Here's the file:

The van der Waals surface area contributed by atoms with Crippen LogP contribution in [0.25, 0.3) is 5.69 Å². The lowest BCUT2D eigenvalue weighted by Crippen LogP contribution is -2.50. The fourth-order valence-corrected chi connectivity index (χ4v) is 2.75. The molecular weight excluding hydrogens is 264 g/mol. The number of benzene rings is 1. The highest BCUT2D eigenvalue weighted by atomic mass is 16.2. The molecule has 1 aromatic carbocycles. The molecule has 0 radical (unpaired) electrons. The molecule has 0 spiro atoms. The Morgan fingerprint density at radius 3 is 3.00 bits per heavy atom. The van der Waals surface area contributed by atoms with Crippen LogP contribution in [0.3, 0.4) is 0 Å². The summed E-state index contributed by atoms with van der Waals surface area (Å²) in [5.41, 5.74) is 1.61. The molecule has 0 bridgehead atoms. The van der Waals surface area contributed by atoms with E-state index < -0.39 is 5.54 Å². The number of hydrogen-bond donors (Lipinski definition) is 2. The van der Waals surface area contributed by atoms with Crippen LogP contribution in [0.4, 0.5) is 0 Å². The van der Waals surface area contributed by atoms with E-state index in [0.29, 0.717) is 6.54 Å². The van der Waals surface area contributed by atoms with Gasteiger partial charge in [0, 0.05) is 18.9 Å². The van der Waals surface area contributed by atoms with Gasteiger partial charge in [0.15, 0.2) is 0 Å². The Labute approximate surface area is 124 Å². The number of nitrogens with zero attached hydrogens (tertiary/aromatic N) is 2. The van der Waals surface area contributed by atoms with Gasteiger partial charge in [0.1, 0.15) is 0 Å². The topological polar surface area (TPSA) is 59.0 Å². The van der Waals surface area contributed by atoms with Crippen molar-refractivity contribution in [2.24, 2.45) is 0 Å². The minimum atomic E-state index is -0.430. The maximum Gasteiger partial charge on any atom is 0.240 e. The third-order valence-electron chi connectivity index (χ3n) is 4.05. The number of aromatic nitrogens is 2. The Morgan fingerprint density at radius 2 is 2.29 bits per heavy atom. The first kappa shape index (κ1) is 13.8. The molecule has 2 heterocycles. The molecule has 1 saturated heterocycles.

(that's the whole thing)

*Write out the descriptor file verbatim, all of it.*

The van der Waals surface area contributed by atoms with Crippen LogP contribution in [0.25, 0.3) is 5.69 Å². The lowest BCUT2D eigenvalue weighted by Crippen LogP contribution is -2.50. The fourth-order valence-corrected chi connectivity index (χ4v) is 2.75. The molecular weight excluding hydrogens is 264 g/mol. The number of benzene rings is 1. The highest BCUT2D eigenvalue weighted by atomic mass is 16.2. The molecule has 1 aromatic carbocycles. The molecule has 0 radical (unpaired) electrons. The molecule has 0 spiro atoms. The Morgan fingerprint density at radius 3 is 3.00 bits per heavy atom. The van der Waals surface area contributed by atoms with Crippen LogP contribution in [0.3, 0.4) is 0 Å². The summed E-state index contributed by atoms with van der Waals surface area (Å²) in [5.41, 5.74) is 1.61. The molecule has 0 bridgehead atoms. The van der Waals surface area contributed by atoms with E-state index < -0.39 is 5.54 Å². The number of hydrogen-bond donors (Lipinski definition) is 2. The van der Waals surface area contributed by atoms with Crippen LogP contribution in [0.4, 0.5) is 0 Å². The van der Waals surface area contributed by atoms with E-state index in [0.29, 0.717) is 6.54 Å². The van der Waals surface area contributed by atoms with Gasteiger partial charge in [0, 0.05) is 18.9 Å². The van der Waals surface area contributed by atoms with Gasteiger partial charge in [0.15, 0.2) is 0 Å². The Labute approximate surface area is 124 Å². The number of nitrogens with zero attached hydrogens (tertiary/aromatic N) is 2. The van der Waals surface area contributed by atoms with Gasteiger partial charge in [0.1, 0.15) is 0 Å². The topological polar surface area (TPSA) is 59.0 Å². The van der Waals surface area contributed by atoms with Crippen molar-refractivity contribution in [2.24, 2.45) is 0 Å². The minimum atomic E-state index is -0.430. The maximum Gasteiger partial charge on any atom is 0.240 e. The third-order valence-electron chi connectivity index (χ3n) is 4.05. The number of aromatic nitrogens is 2. The Morgan fingerprint density at radius 2 is 2.29 bits per heavy atom. The first kappa shape index (κ1) is 13.8. The molecule has 2 heterocycles. The molecule has 1 saturated heterocycles.